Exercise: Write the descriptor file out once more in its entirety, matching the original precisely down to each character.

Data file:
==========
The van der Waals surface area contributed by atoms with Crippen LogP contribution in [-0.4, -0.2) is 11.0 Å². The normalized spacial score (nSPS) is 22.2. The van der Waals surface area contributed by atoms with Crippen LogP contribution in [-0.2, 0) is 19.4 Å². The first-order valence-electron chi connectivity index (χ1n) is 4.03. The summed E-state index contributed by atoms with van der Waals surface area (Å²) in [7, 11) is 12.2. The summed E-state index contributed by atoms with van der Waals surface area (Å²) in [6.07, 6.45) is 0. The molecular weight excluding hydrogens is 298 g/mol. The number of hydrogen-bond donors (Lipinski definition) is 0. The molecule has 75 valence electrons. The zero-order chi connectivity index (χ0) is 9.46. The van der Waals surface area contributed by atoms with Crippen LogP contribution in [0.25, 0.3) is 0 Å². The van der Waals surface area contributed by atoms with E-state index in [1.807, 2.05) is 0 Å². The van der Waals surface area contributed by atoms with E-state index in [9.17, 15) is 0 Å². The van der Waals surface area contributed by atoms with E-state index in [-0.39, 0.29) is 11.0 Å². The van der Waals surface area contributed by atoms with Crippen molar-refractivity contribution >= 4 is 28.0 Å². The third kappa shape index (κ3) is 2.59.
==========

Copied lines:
The van der Waals surface area contributed by atoms with Crippen LogP contribution in [-0.4, -0.2) is 11.0 Å². The normalized spacial score (nSPS) is 22.2. The van der Waals surface area contributed by atoms with Crippen LogP contribution in [-0.2, 0) is 19.4 Å². The first-order valence-electron chi connectivity index (χ1n) is 4.03. The summed E-state index contributed by atoms with van der Waals surface area (Å²) in [7, 11) is 12.2. The summed E-state index contributed by atoms with van der Waals surface area (Å²) in [6.07, 6.45) is 0. The molecular weight excluding hydrogens is 298 g/mol. The number of hydrogen-bond donors (Lipinski definition) is 0. The molecule has 75 valence electrons. The zero-order chi connectivity index (χ0) is 9.46. The van der Waals surface area contributed by atoms with Crippen LogP contribution in [0.25, 0.3) is 0 Å². The van der Waals surface area contributed by atoms with E-state index in [1.807, 2.05) is 0 Å². The van der Waals surface area contributed by atoms with E-state index in [9.17, 15) is 0 Å². The van der Waals surface area contributed by atoms with E-state index in [-0.39, 0.29) is 11.0 Å². The van der Waals surface area contributed by atoms with Crippen molar-refractivity contribution >= 4 is 28.0 Å². The third kappa shape index (κ3) is 2.59.